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Investigators find weaknesses in munitions storage on Forest Service land

WASHINGTON—Terrorists could arm themselves with howitzers, recoilless rifles and explosives stashed on Forest Service land, federal investigators fear.

The weapons and munitions are stored in 335 sites nationwide, including a number in California and other Western states. Ski resorts and federal land managers use the equipment to blast boulders and control avalanches.

But three years after they first pinpointed potential weaknesses in the Forest Service's munitions security, investigators found that important reforms remained unfinished.

"We attributed this inaction to lack of accountability at the national level for security over the agency's munitions (and) explosives program," investigators with the Agriculture Department's Office of Inspector General noted in a new report.

The problem isn't necessarily with broken locks or open doors. The physical security of the Forest Service's munitions magazines was described as "generally" sufficient. Bureaucratically, though, it's been a different story.

"For over three years," investigators noted in one example, "the Forest Service did not have a national leader responsible for the security of its explosives program."

Forest Service officials stress that they take security seriously, and they indicated that they will soon finish complying with all of the investigators' security recommendations, which were first made in April 2003.

"We've made a lot of progress," Forest Service spokesman Joe Walsh said Monday.

The potential threat is real whenever public agencies or private companies stockpile explosives.

In 1999, several hundred pounds of dynamite, blasting caps and other explosives were stolen from an unguarded police bunker in California's Fresno County. More recently, 686 sticks of dynamite were reported stolen in May from a gold mining company in a remote area of San Bernardino County.

And, in what appears to have been a previously unreported incident, investigators note that explosives were recently stolen from an unidentified Forest Service storage facility.

"Since that particular forest had implemented our recommendation to maintain an accurate inventory of its explosives, it was able to quickly determine what was stolen, which in turn helped federal law enforcement authorities recover the explosives," the investigators noted.

The Forest Service has promised to finish the necessary reforms by Oct. 31.

Already, it has finally designated an officer to oversee munitions safety and security, filling a position left vacant in January 2003. The agency will also revise rules that will cover everything from changing magazine locks and conducting biannual inventories to conducting background investigations of certain Forest Service personnel.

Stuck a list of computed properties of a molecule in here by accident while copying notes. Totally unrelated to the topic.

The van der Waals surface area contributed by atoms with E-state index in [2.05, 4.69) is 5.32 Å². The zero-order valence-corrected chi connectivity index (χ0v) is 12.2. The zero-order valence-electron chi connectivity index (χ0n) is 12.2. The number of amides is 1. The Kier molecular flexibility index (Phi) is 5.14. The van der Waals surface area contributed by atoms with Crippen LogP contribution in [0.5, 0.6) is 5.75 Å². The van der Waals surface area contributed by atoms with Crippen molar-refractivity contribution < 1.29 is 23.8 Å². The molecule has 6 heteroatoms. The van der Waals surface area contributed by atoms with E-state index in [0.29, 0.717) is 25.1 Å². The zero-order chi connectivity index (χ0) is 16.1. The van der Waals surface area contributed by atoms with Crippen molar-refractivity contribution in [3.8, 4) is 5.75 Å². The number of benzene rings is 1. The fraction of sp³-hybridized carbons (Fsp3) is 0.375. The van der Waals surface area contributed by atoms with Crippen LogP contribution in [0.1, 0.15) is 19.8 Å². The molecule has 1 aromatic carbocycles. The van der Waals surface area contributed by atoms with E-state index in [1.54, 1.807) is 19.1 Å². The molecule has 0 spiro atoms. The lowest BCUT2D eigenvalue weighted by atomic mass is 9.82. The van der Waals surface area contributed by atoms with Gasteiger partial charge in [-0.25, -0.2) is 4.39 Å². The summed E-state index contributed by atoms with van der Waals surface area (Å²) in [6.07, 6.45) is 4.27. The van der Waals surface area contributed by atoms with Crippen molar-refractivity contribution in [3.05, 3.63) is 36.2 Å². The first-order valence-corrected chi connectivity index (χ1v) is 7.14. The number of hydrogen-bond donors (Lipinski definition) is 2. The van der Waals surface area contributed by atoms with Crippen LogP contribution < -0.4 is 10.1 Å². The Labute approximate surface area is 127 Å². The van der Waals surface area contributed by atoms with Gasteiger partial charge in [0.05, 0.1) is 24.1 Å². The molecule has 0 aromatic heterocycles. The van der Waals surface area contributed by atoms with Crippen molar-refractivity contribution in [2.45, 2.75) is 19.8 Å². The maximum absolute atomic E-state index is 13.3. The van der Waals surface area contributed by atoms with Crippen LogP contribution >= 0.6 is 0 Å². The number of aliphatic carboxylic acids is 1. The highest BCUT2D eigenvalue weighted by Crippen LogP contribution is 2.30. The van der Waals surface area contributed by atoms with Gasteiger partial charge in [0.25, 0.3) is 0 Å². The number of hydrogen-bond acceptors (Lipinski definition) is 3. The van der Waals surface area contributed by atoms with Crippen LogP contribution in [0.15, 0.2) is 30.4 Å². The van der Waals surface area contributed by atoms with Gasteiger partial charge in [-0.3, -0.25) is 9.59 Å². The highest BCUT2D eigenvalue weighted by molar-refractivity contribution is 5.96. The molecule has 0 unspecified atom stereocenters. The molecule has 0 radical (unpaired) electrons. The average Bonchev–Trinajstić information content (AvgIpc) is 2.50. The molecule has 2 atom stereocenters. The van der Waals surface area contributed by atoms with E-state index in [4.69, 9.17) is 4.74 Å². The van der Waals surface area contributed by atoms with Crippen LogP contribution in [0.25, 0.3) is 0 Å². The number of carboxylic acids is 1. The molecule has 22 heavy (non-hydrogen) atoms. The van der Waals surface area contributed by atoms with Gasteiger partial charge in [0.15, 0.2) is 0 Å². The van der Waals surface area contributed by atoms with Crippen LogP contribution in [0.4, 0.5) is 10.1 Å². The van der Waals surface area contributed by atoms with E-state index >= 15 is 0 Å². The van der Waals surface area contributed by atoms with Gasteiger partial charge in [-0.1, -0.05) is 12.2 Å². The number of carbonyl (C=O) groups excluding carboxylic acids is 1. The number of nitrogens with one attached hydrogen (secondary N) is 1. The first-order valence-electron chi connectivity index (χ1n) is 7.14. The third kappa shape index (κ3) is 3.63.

"We take it very seriously," Walsh said.

The Forest Service manages roughly half of the 335 munitions magazines nationwide. Ski resorts operate the rest under Forest Service permits.

"We certainly feel the security is adequate," said Dana Vander Houwen, a spokeswoman for the Mammoth Mountain ski resort on the eastern slope of the Sierra Nevada. "And since 9-11, we've taken extra security measures."

Mammoth Mountain ski patrollers typically use between 100 and 150 dynamite charges and between 30 and 50 artillery shells after major storms to clear out potential avalanches, Vander Houwen said. She said the equipment—the resort no longer uses the old military recoilless rifles—is stored in "very remote" areas and will be inventoried constantly.

Public land managers use the explosives for other purposes as well. Last week, provoking some controversy, the Forest Service used dynamite to blast open a logjam on the Salmon River in the middle of Idaho's Frank Church-River of No Return Wilderness.

Three years ago, facing sharp criticism over its munitions security, the Forest Service agreed that it would adopt 24 reforms by the end of 2003. These ranged from conducting regular inspections to completing a munitions storage database.

Eleven of the 24 "critical" security recommendations remained unfinished earlier this summer.

Walsh said Monday that since the investigators' audit was quietly completed in early July, nine of the 11 remaining security recommendations have been wrapped up. The agency is "close to completing" the remaining two, Walsh added; these include updating a property list and a database of explosives.

Investigators were alarmed the last time they took to the field, in the wake of the Sept. 11, 2001, terrorist attacks.

Records at one Forest Service magazine, for instance, advised that 6,000 feet of detonating cord should be present. Investigators found 4,000 feet, they subsequently reported in their 2003 audit.


(c) 2006, McClatchy-Tribune Information Services.

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